Good news: Rate drops and recovery indicators

Doom is the only thing selling lately, but today we will bring you some of the Sunny statistics that are being largely overlooked. This doesn’t mean we are well down the road to recovery but there is the distinct possibility that 2009 will be a turn around year for the global economy, that turn around might be a turn for the worse too though! However, the statistics we will show you now are all positive economic indicators.

1: The end of March saw the housing figures compiled for the previous month [USA]. In February the US Housing sales jumped , existing homes up 5.1% and new build was up 4.7% as buyers took foreclosure properties and others that were thought to be at ‘bargain basement’ pricing opportunities. This could be a hiccup or it could be the start of a trend, it is important to note however, that it took spectacular price drops for the renewed activity to occur. The economic stimulus package also provides tax relief to eligible first time buyers which may explain part of this figure as well.

2: Durable goods orders in February rose 3.4% (which was a surprise), breaking a 6 month continuous losing streak.

3: The speed of decline in markets has declined and the opening hallmarks of a non-bear (I won’t say ‘bull’ just yet) market have emerged in the equities markets.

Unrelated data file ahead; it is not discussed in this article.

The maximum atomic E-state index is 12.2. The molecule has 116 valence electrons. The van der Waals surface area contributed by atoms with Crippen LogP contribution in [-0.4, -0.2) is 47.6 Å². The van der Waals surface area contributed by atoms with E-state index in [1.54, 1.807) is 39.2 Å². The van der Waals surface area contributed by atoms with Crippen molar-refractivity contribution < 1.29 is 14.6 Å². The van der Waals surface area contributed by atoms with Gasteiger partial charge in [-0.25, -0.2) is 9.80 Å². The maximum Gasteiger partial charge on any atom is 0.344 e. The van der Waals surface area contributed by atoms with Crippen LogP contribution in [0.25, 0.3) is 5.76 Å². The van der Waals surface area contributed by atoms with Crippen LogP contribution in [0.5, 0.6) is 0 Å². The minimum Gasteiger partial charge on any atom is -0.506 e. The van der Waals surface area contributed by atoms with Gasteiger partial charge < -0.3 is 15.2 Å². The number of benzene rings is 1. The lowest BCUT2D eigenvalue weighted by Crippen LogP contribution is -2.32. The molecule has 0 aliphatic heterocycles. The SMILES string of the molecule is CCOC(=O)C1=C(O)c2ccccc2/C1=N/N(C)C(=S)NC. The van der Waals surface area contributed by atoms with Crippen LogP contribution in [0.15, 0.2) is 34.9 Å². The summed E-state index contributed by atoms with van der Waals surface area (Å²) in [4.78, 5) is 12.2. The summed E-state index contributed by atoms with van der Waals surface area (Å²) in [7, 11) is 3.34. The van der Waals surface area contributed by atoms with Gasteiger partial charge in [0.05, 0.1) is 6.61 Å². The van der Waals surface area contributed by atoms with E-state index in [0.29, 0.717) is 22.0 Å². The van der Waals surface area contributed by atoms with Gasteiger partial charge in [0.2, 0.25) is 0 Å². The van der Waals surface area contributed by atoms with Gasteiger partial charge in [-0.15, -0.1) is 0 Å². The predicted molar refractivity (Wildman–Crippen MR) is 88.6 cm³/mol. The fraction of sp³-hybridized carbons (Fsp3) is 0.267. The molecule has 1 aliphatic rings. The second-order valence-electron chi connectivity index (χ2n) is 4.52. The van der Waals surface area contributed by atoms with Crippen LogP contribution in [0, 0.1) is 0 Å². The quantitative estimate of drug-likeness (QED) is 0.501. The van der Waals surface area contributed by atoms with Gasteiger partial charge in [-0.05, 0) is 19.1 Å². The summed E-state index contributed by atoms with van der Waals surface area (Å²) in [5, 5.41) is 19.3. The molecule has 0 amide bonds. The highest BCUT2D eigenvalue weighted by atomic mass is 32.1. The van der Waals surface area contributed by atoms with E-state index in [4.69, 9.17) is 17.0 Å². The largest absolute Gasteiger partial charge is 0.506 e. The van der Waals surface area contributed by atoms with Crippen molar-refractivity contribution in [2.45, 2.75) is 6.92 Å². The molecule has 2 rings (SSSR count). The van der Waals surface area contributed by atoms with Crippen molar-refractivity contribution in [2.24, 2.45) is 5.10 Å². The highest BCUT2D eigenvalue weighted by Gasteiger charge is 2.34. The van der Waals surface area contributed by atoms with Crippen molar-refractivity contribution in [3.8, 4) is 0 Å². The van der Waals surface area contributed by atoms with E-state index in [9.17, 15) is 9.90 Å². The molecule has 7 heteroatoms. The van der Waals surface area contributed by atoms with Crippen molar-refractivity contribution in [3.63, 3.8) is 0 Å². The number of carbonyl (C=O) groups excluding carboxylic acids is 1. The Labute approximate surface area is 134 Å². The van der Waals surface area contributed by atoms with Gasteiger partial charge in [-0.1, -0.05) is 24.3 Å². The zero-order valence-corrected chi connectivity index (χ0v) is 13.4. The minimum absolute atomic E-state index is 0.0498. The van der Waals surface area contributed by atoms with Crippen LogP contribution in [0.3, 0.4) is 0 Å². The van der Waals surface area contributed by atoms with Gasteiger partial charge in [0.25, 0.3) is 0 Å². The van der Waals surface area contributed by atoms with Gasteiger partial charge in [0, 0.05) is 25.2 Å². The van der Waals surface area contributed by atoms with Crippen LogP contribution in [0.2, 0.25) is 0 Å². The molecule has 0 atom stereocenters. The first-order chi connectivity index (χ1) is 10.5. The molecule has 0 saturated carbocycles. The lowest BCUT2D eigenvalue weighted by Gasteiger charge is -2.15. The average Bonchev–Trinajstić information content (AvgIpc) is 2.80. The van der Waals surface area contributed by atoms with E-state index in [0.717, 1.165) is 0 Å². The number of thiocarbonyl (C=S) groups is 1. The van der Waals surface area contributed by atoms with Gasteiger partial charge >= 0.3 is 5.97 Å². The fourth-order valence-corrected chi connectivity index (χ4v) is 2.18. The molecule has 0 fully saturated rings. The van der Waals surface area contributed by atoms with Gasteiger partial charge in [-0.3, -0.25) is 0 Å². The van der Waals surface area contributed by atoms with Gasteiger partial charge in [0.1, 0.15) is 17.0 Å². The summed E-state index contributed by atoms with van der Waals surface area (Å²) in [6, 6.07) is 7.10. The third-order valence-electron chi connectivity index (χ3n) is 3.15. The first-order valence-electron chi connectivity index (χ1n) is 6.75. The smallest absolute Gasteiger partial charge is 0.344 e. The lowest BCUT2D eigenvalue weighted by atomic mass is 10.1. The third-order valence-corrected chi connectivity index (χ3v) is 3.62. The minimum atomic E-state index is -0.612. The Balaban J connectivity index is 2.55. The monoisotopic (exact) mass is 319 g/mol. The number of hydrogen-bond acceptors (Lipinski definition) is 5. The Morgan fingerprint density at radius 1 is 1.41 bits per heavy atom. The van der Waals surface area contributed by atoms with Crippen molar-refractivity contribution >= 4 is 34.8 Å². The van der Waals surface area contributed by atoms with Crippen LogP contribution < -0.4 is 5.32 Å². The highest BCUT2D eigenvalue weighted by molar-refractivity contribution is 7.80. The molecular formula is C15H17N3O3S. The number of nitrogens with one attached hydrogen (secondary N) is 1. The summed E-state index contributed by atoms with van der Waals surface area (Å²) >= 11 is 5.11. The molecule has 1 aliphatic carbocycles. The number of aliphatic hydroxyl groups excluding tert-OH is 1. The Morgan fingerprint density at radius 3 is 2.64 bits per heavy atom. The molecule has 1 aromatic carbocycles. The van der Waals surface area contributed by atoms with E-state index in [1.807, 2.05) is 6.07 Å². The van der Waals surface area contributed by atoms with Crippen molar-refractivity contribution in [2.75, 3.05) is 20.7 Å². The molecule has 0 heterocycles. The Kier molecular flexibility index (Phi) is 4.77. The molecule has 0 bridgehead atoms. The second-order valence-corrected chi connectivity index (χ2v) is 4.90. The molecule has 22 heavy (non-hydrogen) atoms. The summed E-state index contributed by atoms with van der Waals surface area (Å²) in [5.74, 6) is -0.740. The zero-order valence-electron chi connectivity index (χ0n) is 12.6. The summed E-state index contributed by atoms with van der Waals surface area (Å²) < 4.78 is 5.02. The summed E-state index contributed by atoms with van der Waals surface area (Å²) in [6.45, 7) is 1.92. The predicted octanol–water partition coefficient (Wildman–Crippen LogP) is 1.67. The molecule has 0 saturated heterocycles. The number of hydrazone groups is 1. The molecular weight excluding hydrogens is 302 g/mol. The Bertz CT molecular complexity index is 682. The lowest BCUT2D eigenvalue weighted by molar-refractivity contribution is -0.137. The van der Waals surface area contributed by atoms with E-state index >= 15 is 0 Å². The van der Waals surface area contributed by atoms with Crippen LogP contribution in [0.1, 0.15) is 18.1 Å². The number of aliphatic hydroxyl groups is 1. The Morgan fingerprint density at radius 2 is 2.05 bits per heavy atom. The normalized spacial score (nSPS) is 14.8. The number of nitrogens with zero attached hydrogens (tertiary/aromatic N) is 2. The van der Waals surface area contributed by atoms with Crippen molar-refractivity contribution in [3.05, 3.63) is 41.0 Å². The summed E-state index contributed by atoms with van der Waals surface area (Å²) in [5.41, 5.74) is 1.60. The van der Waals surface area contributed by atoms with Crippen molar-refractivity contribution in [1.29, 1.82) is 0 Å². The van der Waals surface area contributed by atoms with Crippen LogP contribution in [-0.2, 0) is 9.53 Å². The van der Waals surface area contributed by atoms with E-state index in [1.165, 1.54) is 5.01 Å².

4: Spending: [although personal income fell] February saw the second straight increase in personal spending – hoarding is something that many believe delays recovery.

5: There is a 50 basis point rate reduction expected tomorrow by the ECB, this will mean that anybody who isn’t on a fixed rate will feel the benefit of the lower rate environment [assumption that banks pass the rate cut on to all non fixed mortgage rate customers] as it reduces repayment mortgages by about €25 euro per month, and interest only mortgages by c. €40 per month. This should help people to reach their safety net of savings and those that have will likely start to spend again, those that haven’t should reach their savings goals sooner.

Jobless figures just came out and the US saw a further 750,000 job losses, awful news but one showing that the painful adjustment is well and truly under way. Factory orders are due out in the next week and that may give some further indication of what to expect. The ‘green shoots’ may be visible but we are still nowhere near having a ‘strong oak’. Markets almost universally rallied overnight as well. The curve, at least for now, seems to be levelling out.

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